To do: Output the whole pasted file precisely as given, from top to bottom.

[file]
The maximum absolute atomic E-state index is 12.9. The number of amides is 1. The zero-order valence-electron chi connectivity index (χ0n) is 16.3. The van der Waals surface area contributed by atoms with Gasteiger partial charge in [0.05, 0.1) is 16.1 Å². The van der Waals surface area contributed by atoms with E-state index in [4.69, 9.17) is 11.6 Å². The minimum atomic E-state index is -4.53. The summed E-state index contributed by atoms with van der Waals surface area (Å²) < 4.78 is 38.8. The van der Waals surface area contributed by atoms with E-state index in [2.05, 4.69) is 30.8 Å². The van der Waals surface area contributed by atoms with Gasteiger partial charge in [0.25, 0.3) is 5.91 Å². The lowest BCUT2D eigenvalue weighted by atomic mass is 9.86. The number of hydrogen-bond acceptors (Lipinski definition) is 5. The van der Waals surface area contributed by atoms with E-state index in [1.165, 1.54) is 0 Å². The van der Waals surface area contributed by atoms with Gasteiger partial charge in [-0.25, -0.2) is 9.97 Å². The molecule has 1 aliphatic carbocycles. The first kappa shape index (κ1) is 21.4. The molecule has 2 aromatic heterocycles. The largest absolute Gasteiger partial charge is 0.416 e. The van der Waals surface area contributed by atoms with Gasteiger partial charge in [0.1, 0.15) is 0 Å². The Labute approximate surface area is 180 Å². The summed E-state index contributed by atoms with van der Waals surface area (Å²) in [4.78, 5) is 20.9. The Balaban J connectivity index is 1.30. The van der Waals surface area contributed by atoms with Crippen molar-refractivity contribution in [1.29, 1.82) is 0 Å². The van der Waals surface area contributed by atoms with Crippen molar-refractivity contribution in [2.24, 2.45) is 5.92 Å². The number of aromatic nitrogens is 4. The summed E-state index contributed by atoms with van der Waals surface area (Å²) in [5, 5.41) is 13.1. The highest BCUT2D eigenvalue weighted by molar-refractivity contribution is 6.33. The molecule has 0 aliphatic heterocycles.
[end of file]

The maximum absolute atomic E-state index is 12.9. The number of amides is 1. The zero-order valence-electron chi connectivity index (χ0n) is 16.3. The van der Waals surface area contributed by atoms with Gasteiger partial charge in [0.05, 0.1) is 16.1 Å². The van der Waals surface area contributed by atoms with E-state index in [4.69, 9.17) is 11.6 Å². The minimum atomic E-state index is -4.53. The summed E-state index contributed by atoms with van der Waals surface area (Å²) < 4.78 is 38.8. The van der Waals surface area contributed by atoms with E-state index in [2.05, 4.69) is 30.8 Å². The van der Waals surface area contributed by atoms with Gasteiger partial charge in [0.25, 0.3) is 5.91 Å². The lowest BCUT2D eigenvalue weighted by atomic mass is 9.86. The number of hydrogen-bond acceptors (Lipinski definition) is 5. The van der Waals surface area contributed by atoms with E-state index in [1.165, 1.54) is 0 Å². The van der Waals surface area contributed by atoms with Gasteiger partial charge in [-0.25, -0.2) is 9.97 Å². The molecule has 1 aliphatic carbocycles. The first kappa shape index (κ1) is 21.4. The molecule has 2 aromatic heterocycles. The largest absolute Gasteiger partial charge is 0.416 e. The van der Waals surface area contributed by atoms with Gasteiger partial charge in [0.1, 0.15) is 0 Å². The Labute approximate surface area is 180 Å². The summed E-state index contributed by atoms with van der Waals surface area (Å²) in [4.78, 5) is 20.9. The Balaban J connectivity index is 1.30. The van der Waals surface area contributed by atoms with Crippen molar-refractivity contribution in [1.29, 1.82) is 0 Å². The van der Waals surface area contributed by atoms with Crippen molar-refractivity contribution in [2.24, 2.45) is 5.92 Å². The number of aromatic nitrogens is 4. The summed E-state index contributed by atoms with van der Waals surface area (Å²) in [5, 5.41) is 13.1. The highest BCUT2D eigenvalue weighted by molar-refractivity contribution is 6.33. The molecule has 0 aliphatic heterocycles.